Influencing histamine neurotransmitter signaling for photoreceptorsTriprolidine and cetirizineAntifouling (B. amphitrite)Shelf-stableHistamine receptor antagonistNon-toxic[34,35,36]
Adhesive Production/Release Inhibitors
Strong inhibitors of blue mussel phenoloxidaseBromotyrosine derivative ianthellineAntibacterial; antifouling (microalgae, barnacle B. improvisus, blue mussel M. edulis)Natural productArctic marine sponge Stryphnus fortisNon-toxic[37]
Potent inhibitors of blue mussel phenoloxidaseHemibastadin derivativesAntifouling (blue mussel M. edulis)Shelf-stableSynthetic in labNon-toxic[38]
Inhibitory activity on tyrosinase for mussel byssal productionAlkyl triphenylphosphonium saltsAntimicrobial (marine bacteria, fungi, diatom); Antifouling (macroalgae G. oxysperma, mussel M. galloprovincialis)Shelf-stableSynthetic in labNon-toxic[25]
Enzyme/Protein Inhibitors
Inhibiting target DNA modulating enzymes to block bacterial growthRed pigment prodigiosinAntibacterial; antifouling (cyanobacteria Synechococcus sp.; B. amphitrite)Natural productSerratia marcescens CMST 07Non-toxic[39]
Interference with HSP-90 to inhibit metamorphosisRadicicol and polygodialAntifouling (ascidian Ciona savignyi)Shelf-stableAllelochemicalsNon-toxic[40]
Glucosidase inhibition to affect energy productionDibutylphthalateAntibacterialNatural productMarine bacterium R. japonica KMM 9513TNon-toxic[20]
Enzymatic inhibitory activities towards Src homology 2 domain-containing phosphotyrosine phosphatase and inosine monophosphate dehydrogenaseDicitrinin A Antifouling (B. neritina)Natural productMarine gorgonian-derived fungal strain Xylariaceae sp. SCSGAF0086Non-toxic[41]
Inhibitory activity towards cathepsin BPhenol A acidAntifouling (B. neritina)Natural productMarine gorgonian-derived fungal strain Xylariaceae sp. SCSGAF0086Non-toxic[41]
Table 2. Molecular mechanisms and bioactivity of antifouling compounds with proposed general targets.
Table 2. Molecular mechanisms and bioactivity of antifouling compounds with proposed general targets.
Proposed Molecular Mechanism and TargetsCompoundsActivityCategorySourcesToxicityReferences
Protein Expression/Metabolic Activity Regulators
Leading to global stress on cells and favoring the expression of quorum-sensing and flagella synthesisZosteric acid sodium saltAntibacterialShelf-stableSynthetic in labNon-toxic[42]
Initiating detoxifying systems to ensure fast elimination from organisms and lower non-specific toxicityButenolideAntibacterial; antifouling (barnacle Balanus amphitrite; tubeworm Hydroides elegans; bryozoan Bugula neritina)Natural productStreptomyces albidoflavus strain UST040711-291Non-toxic[43,44,45,46,47]
Affecting protein expression related to nucleotide metabolism, the glyoxylate cycle, and stress responsesPoly-ether BAntibacterialNatural productSponge-associated bacterium Winogradskyella poriferorumNon-toxic[48]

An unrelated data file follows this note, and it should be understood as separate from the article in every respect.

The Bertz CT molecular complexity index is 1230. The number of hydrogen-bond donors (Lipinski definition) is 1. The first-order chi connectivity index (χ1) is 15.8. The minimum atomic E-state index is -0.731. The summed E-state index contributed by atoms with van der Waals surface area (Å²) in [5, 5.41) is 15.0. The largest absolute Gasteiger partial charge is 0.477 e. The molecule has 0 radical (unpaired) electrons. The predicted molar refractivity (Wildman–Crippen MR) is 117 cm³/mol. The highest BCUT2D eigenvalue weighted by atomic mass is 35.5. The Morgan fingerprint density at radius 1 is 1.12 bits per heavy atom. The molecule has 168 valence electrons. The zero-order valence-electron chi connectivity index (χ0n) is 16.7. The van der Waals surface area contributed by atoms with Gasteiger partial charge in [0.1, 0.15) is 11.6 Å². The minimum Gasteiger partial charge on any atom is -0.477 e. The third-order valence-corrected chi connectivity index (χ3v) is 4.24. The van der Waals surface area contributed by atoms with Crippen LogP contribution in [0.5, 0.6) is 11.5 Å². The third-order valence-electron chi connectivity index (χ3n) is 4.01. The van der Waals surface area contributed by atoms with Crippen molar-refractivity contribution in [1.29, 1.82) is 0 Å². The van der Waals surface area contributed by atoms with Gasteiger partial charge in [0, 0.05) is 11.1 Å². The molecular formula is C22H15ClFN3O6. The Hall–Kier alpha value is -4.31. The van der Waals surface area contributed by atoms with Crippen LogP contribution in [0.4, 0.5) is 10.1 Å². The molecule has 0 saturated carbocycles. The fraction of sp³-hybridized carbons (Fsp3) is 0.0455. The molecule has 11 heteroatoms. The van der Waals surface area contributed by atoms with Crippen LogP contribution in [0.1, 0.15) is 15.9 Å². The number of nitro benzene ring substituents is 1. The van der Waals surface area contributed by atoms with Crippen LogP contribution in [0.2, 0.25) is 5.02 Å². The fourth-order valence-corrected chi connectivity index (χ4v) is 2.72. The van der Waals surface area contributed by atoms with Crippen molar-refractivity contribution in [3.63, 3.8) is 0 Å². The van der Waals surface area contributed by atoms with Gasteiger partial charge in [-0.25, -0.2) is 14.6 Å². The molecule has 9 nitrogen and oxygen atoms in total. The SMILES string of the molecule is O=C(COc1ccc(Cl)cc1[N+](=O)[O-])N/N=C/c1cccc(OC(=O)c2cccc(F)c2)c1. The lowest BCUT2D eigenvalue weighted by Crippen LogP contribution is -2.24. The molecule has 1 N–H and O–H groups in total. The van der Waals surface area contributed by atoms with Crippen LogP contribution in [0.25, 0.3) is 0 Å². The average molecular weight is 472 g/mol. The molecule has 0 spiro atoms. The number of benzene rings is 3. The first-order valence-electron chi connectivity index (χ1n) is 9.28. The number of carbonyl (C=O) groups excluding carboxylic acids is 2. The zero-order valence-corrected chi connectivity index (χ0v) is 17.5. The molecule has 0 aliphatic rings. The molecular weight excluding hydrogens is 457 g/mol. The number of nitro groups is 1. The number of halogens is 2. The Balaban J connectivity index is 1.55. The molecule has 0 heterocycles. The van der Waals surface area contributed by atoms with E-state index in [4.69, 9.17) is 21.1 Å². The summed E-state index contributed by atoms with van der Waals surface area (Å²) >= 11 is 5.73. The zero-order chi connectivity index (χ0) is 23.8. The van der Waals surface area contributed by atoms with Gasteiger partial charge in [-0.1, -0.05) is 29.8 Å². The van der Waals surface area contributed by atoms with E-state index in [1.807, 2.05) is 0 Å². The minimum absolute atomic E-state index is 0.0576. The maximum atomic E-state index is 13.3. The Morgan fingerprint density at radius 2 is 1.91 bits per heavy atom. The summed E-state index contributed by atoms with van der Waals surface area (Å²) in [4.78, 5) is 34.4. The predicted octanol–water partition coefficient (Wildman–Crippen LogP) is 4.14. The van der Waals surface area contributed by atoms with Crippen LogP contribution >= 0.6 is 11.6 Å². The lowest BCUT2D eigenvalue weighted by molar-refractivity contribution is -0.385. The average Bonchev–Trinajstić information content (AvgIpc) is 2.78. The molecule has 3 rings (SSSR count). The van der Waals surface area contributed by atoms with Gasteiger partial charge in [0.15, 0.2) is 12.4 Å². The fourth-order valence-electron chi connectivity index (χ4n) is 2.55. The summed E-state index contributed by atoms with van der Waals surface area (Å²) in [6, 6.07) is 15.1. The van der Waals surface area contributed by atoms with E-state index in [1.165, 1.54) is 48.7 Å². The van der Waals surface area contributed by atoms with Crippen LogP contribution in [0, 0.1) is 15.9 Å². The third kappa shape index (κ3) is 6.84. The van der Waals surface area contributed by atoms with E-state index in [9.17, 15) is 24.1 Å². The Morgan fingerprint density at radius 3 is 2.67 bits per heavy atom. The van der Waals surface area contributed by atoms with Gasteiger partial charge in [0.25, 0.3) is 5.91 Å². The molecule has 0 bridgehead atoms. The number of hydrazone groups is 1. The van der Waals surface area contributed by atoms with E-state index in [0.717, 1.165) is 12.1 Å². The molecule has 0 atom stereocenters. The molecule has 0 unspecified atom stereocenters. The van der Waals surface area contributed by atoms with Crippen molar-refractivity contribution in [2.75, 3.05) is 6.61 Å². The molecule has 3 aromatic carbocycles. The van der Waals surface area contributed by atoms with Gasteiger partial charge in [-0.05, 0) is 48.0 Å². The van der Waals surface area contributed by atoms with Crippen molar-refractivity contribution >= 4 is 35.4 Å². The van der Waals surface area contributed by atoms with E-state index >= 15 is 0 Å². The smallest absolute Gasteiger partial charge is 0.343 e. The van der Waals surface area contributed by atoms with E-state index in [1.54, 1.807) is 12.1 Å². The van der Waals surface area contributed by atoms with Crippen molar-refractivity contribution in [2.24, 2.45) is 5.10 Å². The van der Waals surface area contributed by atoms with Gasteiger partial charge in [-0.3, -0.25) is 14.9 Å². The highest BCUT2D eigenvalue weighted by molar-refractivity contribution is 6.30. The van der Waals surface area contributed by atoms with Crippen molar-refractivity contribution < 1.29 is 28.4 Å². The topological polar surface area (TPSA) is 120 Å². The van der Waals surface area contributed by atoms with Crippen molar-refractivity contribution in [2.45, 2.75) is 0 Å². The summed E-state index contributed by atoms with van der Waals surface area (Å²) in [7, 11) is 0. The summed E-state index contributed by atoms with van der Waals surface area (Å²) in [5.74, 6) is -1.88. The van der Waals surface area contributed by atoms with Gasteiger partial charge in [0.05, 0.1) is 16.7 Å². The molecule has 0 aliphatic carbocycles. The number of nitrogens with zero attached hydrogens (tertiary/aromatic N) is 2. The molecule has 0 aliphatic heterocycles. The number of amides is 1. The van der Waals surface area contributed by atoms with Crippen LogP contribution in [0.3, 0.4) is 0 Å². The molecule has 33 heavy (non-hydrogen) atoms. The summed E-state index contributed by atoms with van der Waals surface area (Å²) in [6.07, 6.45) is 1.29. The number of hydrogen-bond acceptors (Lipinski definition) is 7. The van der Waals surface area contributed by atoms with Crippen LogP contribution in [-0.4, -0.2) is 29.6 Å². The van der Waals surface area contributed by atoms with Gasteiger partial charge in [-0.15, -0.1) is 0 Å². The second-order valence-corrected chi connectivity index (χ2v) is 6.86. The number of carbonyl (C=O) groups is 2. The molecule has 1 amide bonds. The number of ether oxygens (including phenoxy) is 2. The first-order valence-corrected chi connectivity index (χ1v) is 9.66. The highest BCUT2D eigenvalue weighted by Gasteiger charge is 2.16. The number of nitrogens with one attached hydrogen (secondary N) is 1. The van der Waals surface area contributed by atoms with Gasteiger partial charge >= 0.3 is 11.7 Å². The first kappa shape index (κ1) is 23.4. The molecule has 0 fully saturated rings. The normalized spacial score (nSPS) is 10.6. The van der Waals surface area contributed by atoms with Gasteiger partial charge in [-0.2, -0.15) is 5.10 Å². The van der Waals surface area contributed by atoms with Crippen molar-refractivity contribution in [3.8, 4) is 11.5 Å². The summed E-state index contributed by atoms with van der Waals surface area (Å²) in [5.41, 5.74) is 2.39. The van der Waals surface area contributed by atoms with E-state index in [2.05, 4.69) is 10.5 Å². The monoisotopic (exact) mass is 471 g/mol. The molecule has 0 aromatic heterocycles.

Binding with thiol groups of DNA and RNA and affect the protein biosynthesis of bacteriaBiogenic silver nanoparticlesAntibacterial; antifouling (barnacle B. amphitrite)Natural productBrown alga Turbinaria ornata and T. conoidesNon-toxic[49,50]
Affected the cytochrome P450, glutathione S-transferase (GST) and NO/cGMP pathwaysCochliomycin AAntifouling (barnacle B. amphitrite)Natural productFungus CochliobolusNon-toxic[51]
Reducing the expression of inducible nitric oxide synthase (iNOS) and cyclooxygenase 2 (COX-2)Diterpenes: (−)14-deoxycrassinAntifouling (bryozoan B. neritina, barnacle B. albicostatus)Natural productSoft coral Sinularia flexibilisNon-toxic[52]
Inhibitory activities of cell division and growthEunicellin-type diterpenoidsAntifouling (barnacle B. amphitrite)Natural productChinese gorgonian Astrogorgia sp.Non-toxic[53]
Increasing metabolic activity, depleting energy reserve of cyprids and retarding settlementAtrovastatinAntifouling (barnacle B. amphitrite)Shelf-stableLipid-regulating compoundNon-toxic[36]
Lowering pH values and releasing sorbic acid into the cytoplasm to inhibit many metabolic functionsFerric sorbate and aluminum sorbateAntifouling in paint (diatom, seaweed, barnacle, tubeworm, bryozoan, ascidian)Shelf-stableSynthetic in labNon-toxic[54]
Acting in the oil cell region and attaching to the carapace surface to induce agglutination of cypridsFluorescent probesAntifouling (barnacle B. amphitrite)Shelf-stableSynthetic in labNon-toxic[55]
Able to inhibit RNA transcriptionUsnic acidAntibacterialShelf-stableDibenzofuran derivativeNon-toxic[56]
Oxidative Stress Inducers
Enzymatic generation of hydrogen peroxide (H2O2) by hexose oxidaseCrude extractAntibacterialNatural productRed seaweed Chondrus crispusNon-toxic[56]
Reacting with seawater to create H2O2Zinc peroxide (ZnO2)Antibacterial and antifoulingShelf-stableStrong oxidizing agentNon-toxic[57,58]
Production of H2O2 on the surface of the coatingZinc oxide nanorod (ZnO)Antibacterial; antifouling (algae, barnacle) in fieldShelf-stableSynthetic in labNon-toxic[59]